What a week! Monday 2 to Sunday 8 December 2019 was drenched in bushfire smoke, disrupted by another set of missions on Health Patrol, and riddled with other sources of chaos. And yet…Continue reading “Weekly Wrap 497: A podcast, a cyber document, and a smoke-soaked warship”
[As it turns out, my planned Budget commentary for Crikey didn’t happen. I got up early in San Jose, read the budget papers and made notes, but then my as-yet-unwritten article got spiked. This is a quick and somewhat belated post based on my notes, not as polished as it might have been if written for Crikey.]
The problem with Australia’s Labor government is that after having had One Big Idea for a bold new future in the National Broadband Network (NBN), they’ve come up with almost nothing anywhere else. This year’s federal budget was a dull plod. Again.
There was even one move which struck me as remarkably dumb: capping the available tax deductions for self-education expenses at just $2000 a year. Apparently that saves $500 million, and that’ll go to the schools — and schools are good for the kiddies, of course — but that’s half a billion dollars less for people to be able to keep up with a rapidly-changing work environment.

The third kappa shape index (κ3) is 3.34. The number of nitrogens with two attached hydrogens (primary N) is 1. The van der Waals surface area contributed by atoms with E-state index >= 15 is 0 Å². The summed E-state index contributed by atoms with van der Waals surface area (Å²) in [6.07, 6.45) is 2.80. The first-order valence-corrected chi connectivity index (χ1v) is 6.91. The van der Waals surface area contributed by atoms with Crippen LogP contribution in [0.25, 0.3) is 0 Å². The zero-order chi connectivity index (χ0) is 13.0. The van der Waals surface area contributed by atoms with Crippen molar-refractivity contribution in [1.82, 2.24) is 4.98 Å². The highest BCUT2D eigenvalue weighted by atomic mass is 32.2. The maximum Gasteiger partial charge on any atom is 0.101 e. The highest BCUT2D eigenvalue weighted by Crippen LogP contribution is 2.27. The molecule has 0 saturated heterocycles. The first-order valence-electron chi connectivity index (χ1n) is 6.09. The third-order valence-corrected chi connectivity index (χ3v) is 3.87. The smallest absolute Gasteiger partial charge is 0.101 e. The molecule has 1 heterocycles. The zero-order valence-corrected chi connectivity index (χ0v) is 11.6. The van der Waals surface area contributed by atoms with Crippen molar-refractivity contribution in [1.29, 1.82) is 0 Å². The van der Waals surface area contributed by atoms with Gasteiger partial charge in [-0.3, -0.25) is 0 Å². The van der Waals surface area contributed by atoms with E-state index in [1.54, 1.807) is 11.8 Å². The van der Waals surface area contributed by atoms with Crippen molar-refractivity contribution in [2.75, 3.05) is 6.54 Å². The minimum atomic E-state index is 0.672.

This strikes me as particularly stupid when so many of the people servicing the computers, networks and other technology that powers small business are often freelancers, as are so many web developers and designers.
Two grand a year doesn’t go far when it costs nearly half that just to attend the annual user conference for just one of your core software toolsets — more if you have to add airfares and accommodation — and the rest would soon be burnt up on a handful of reference books.
Back when I used to work in various management and staff development roles, I was told that any organisation that wants to advance its knowledge base should be spending at least 5% of its time on staff development. In a technology field, in my opinion, that should be at least 10%. That’s four hours a week, or a week or so every three months.
That still doesn’t sound very much, but it’d cost at least four times that capped amount. And that’s still not compensating freelancers for the loss of billable hours.
“Business and training groups have already said capping the expenses will stop employers from being able to offer staff new training initiatives. There were reports [the week before the budget that] the government would end up reversing the move, but the budget papers now state the change is locked-in,” wrote Patrick Stafford at SmartCompany.